Joy Casey in Ethiopia
Our car bumped and weaved across dusty fields passing acacia trees, herds of camels and thatched round huts with semi-clad children playing while their colorfully dressed mothers busied themselves with daily chores.
We followed no road, our driver obeying the directions of our friend who recently moved back to his home village for the purpose of telling his neighbors about Jesus Messiah. Just to give you a little snapshot of the area… its location is well off the beaten track requiring a 4WD to get there, there is no electricity and water is hauled from a stream – water that is highly contaminated. There is no school, no clinic, and no public transportation. 80% of the population is M*slim, 10% Ethiopian Orthodox, 8% are idol worshippers with 2% evangelical Christians. There is no indigenous, replicating church anywhere around.
It may not sound like a lot, but through missionary ‘K’s’ recent ministry 20 adults/family units who previously followed the prophet M*hammad now call themselves Christ-followers. Property has been purchased and a church structure has been erected to keep out the wind and protect from the sun and rain.
A happy group singing to the beat of a drum welcomed us when we entered the makeshift building.
After sharing our greetings and words of encouragement, we were invited to K’s house for lunch and bunna (coffee). K’s wife, Iftu, is a beautiful woman greeting her guests with a radiant smile and her new baby in her arms.
Baby Emmanuel is only three months old and is one of those soft, fat babies it takes real restraint not to kiss every thirty seconds. Their two other little boys, Ephrem who is 7 and Elias who is 4, are precious, too.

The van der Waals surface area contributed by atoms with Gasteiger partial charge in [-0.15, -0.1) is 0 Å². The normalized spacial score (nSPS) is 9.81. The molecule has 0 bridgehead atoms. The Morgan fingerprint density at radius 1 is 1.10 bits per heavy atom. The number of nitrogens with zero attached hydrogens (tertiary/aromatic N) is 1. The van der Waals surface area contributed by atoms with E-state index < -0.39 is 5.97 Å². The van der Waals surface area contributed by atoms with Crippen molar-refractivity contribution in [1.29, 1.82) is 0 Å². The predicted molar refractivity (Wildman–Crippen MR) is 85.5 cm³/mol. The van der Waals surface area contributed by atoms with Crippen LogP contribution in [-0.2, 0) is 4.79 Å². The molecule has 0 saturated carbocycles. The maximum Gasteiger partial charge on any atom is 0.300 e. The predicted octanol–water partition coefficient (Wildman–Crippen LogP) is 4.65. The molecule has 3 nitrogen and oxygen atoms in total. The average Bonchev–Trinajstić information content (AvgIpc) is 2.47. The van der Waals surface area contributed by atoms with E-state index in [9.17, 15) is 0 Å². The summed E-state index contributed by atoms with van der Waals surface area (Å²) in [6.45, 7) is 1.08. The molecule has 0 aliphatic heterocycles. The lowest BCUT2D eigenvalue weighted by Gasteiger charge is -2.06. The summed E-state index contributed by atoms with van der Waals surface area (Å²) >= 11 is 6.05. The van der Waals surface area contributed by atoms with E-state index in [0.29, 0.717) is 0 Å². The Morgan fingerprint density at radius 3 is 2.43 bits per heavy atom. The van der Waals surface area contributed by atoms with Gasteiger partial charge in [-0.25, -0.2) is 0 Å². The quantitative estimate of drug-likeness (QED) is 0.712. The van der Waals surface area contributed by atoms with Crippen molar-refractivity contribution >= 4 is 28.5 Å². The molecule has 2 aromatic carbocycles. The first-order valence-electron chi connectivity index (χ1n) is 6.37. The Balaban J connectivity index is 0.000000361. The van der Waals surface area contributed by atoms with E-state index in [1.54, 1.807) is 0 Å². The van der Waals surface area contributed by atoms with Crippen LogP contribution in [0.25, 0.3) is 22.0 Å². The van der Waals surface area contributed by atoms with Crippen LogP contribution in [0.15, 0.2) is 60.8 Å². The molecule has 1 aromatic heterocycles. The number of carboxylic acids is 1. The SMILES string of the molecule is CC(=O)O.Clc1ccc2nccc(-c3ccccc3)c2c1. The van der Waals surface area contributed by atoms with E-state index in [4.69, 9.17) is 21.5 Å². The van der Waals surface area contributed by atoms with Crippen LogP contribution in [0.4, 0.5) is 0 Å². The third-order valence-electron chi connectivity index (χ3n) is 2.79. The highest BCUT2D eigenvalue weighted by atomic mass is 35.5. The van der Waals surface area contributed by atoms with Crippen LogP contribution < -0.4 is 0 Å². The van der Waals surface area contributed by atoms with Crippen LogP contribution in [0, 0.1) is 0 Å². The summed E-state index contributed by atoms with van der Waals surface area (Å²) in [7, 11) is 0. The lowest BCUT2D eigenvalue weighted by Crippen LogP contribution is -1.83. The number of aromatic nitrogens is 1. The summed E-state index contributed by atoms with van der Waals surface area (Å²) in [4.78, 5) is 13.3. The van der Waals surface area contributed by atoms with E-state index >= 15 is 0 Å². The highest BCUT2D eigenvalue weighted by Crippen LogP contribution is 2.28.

There is no school anywhere near so ‘K’ is teaching Ephrem how to read, write and learn about numbers. There was an alphabet and number chart on the wall demonstrating the parents’ efforts to raise literate children. ‘K’ and Iftu live alongside K’s parents and his brother. There is always someone around to babysit!
Iftu served the most delicious doro wat (chicken stew) I have ever eaten. Fingers are the eating utensils and everything is eaten with Ethiopia’s cultural bread called injera. Prior to eating, hands were washed with our host pouring water over our hands, the dirt floor at our feet absorbing the spills.
Iftu also served an ethnic food created with butter she made herself flavored with cinnamon. It was not sweet as one might expect, but very good. She had decorated the top of it with a cross.
The cups of bunna served after the meal were rich and smooth, the perfect way to end our time together. It was with real reluctance we hugged our hosts good-bye.
This growing community of believers face many hardships, including widespread hunger due to drought conditions, but their joy and enthusiasm for what God is doing in their village gave me faith to expect that God will provide for their spiritual as well as physical needs. We are asking God for a proper church building and hope to enlarge the existing structure for a children’s church. 40% of Ethiopia’s population is under the age of 14 and we will invest in the youth of this area to ensure the next generation is well equipped to carry on God’s Great Commission to go into fields ripe for harvest. ‘K’ is one of those humble servants that I am sure will sit at a place of honor next to Jesus when all is said and done. It was a supreme privilege to see how the Holy Spirit is moving in this dusty village and to partake of K’s and Iftu’s hospitality.